LAUSD ballot measure seeks to raise $97 million

Voters in Seal Beach, Rossmoor and Los Alamitos will consider a $97 million school bond measure on the Nov. 6, 2018 ballot. Measure G, as it is known, would raise property taxes to finance bond sales to fund infrastructure improvement projects at the nine schools serving 10,000 students in the Los Alamitos Unified School District. The focus would be on upgrading the 50-year-old campus of Los Alamitos High School, the only high school in the district, and improving security at all campuses.

Focus on Los Al High School

Built in the 1960s, the Los Alamitos High School campus “desperately” needs infrastructure upgrades like new wireless capability and new classrooms for instruction in science, technology, engineering and math, according to LAUSD Superintendent Dr. Sherry Kropp.

“Right now, we have teachers that don’t have a science classroom,” Dr. Kropp said when discussing the needs of Los Al High School during a PTA meeting at J.H. McGaugh Elementary School in Seal Beach earlier this month. “They rotate rooms for a lab. We’re working it out, but that’s not ideal.”

According to the text of Measure G, some of Los Al’s classrooms only have one or two electrical outlets which, the measure states, “is not enough to support the educational technology to prepare students for success.”

To address these issues, Measure G has a Project List that was compiled through input from teachers, staff and community members. In addition to repairing roofs, plumbing and electrical systems, the Project List calls for upgrading classrooms, science labs and career technical education facilities so “students are prepared for college and good paying jobs in fields like health sciences, engineering and the skilled trades.” Dr. Kropp said constructing a new science building at Los Al would allow for the removal of some of the 31 aging portables on campus. A new performing arts center and gym could also be paid for with Measure G funds. “I think we’re about community and culture and I think a way to build community and culture is to have facilities that open things up,” Dr. Kropp said.

Measure G bonds would be sold as needed to finance projects as they are prioritized and completed. According to Dr. Kropp, if Measure G is approved, the infrastructure improvements at Los Al could be completed by next August and a new building for science classrooms could be completed by 2020 with most work being done during the summer months. Security and safety upgrades at the district’s two middle schools and six elementary schools could happen at the same time. Those upgrades would include new fencing, cameras, which are being piloted at McGaugh Elementary, and alert towers. “Students only have one opportunity to be in each grade level, so we have to do modernization in a way that doesn’t interfere with the quality of education the students are receiving,” Dr. Kropp wrote in an email this week.

Impact on taxpayers

Measure G requires 55 percent of the vote to pass. If passed, property owners would see a tax increase of an estimated $30 per $100,000 of assessed property value. It would not be based on a property’s assessed market value, according to LAUSD. Property owners in the district would be affected which includes Seal Beach, Los Alamitos, Rossmoor, Surfside, and small portions of Cypress and Long Beach. Residents of Leisure World, the gated retirement community in Seal Beach, will not be impacted if Measure G passes, according to Dr. Kropp.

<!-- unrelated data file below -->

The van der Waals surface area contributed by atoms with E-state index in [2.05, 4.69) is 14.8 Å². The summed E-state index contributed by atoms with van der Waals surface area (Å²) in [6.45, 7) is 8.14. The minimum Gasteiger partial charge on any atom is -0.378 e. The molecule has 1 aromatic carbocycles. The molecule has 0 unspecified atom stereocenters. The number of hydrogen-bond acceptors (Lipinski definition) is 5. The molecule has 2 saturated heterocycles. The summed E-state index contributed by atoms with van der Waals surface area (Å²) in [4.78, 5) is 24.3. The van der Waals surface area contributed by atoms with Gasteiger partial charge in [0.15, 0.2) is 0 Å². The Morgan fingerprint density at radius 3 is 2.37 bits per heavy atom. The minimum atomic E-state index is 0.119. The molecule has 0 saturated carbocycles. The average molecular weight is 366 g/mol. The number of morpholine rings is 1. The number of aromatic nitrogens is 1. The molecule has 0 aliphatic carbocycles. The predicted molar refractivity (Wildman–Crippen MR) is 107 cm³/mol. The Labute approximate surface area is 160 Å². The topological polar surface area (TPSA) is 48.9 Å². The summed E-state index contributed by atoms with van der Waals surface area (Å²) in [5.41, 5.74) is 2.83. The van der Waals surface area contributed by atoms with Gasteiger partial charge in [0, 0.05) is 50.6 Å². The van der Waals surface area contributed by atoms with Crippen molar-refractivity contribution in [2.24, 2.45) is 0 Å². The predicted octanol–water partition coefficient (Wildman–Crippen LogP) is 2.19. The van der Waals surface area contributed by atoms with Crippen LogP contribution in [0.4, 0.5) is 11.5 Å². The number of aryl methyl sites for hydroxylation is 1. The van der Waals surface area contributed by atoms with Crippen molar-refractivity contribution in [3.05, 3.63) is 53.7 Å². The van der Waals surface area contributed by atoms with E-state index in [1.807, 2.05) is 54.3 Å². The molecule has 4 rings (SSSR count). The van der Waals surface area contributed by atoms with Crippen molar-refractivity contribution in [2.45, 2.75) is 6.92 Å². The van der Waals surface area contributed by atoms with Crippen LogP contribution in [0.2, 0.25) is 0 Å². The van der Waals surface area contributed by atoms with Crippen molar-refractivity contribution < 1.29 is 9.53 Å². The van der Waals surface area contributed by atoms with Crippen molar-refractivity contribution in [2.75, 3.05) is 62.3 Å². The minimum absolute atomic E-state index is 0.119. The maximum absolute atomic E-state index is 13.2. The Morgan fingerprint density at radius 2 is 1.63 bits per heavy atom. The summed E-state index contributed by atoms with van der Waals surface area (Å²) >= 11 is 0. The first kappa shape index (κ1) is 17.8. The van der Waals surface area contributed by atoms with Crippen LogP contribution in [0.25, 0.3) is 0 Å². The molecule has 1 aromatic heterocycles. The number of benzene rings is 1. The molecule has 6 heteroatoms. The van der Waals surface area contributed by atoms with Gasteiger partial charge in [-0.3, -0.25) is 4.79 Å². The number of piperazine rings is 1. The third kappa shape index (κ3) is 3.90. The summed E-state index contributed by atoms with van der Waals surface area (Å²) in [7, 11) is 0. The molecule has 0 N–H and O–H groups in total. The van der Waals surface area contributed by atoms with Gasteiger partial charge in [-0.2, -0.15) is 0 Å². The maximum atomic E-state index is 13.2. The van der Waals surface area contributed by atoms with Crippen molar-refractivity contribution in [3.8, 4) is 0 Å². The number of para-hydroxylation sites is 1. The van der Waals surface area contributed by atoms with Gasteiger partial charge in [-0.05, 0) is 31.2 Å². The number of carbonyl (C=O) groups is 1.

“Our schools are assets that belong to our whole community,” said Diana Hill, a member of the Board of Education of the Los Alamitos Unified School District who voted in favor of placing Measure G on the ballot. “Not only do high quality schools add value for property owners, they also are used by the community as parks and for recreation,” Hill wrote in an email this week. The Board voted to place Measure G on the ballot in June. The vote also included stipulations for oversight and rules on how Measure G money can be spent. For instance, Measure G funds cannot be spent on administrators’ salaries or pensions.

If Measure G passes, an independent oversight committee made up of community members will be formed and tasked with making sure money is spent as authorized. Annual audits will be required. LAUSD is also required to budget money for facilities and maintenance to help prevent the need for a future bond.

In 2008, voters approved an LAUSD bond measure for a $126 million, which garnered the district an additional $30 million in matching funds from the State of California, according to Dr. Kropp. Passage of Measure G could also unlock matching funds.

Reaction to Measure G

Lisa McClellan, president of the Los Alamitos Educators Association, the teachers’ union for the district, said the union endorses Measure G and its goal of modernizing district campuses. “For the continued success of the district to be able to meet the needs of the students of today and tomorrow, we need to have updated facilities,” McClellan wrote in a text message. “The most important thing residents need to know about Measure G is that all the funds will stay local and go directly to supporting, modernizing and improving our already excellent school district,” said David Locke, co-chair of Residents for Excellent Schools, a group that has raised $25,000 to campaign for passage of Measure G.

There is no formally organized campaign against the bond measure and no argument against it appears on the Orange County Registrar of Voters online voter guide. An argument in favor of Measure G was signed by Seal Beach Mayor and District Three Councilman Mike Varipapa. To see the text of Measure G, visit: